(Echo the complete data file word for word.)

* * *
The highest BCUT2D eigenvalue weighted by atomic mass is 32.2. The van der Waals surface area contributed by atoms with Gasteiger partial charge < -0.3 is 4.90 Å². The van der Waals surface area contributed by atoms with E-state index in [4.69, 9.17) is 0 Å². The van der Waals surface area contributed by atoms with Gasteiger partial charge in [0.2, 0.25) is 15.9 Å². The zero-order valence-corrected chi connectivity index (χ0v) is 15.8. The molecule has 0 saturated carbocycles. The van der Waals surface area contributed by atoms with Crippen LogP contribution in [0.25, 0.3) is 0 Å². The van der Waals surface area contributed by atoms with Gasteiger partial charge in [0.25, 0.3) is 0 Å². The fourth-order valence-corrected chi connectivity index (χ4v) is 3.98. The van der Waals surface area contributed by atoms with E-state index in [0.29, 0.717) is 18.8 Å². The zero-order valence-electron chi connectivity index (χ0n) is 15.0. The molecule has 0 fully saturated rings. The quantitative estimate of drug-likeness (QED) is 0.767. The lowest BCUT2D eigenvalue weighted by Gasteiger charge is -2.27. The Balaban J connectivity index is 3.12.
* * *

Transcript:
The highest BCUT2D eigenvalue weighted by atomic mass is 32.2. The van der Waals surface area contributed by atoms with Gasteiger partial charge < -0.3 is 4.90 Å². The van der Waals surface area contributed by atoms with E-state index in [4.69, 9.17) is 0 Å². The van der Waals surface area contributed by atoms with Gasteiger partial charge in [0.2, 0.25) is 15.9 Å². The zero-order valence-corrected chi connectivity index (χ0v) is 15.8. The molecule has 0 saturated carbocycles. The van der Waals surface area contributed by atoms with Crippen LogP contribution in [0.25, 0.3) is 0 Å². The van der Waals surface area contributed by atoms with Gasteiger partial charge in [0.25, 0.3) is 0 Å². The fourth-order valence-corrected chi connectivity index (χ4v) is 3.98. The van der Waals surface area contributed by atoms with E-state index in [0.29, 0.717) is 18.8 Å². The zero-order valence-electron chi connectivity index (χ0n) is 15.0. The molecule has 0 fully saturated rings. The quantitative estimate of drug-likeness (QED) is 0.767. The lowest BCUT2D eigenvalue weighted by Gasteiger charge is -2.27. The Balaban J connectivity index is 3.12.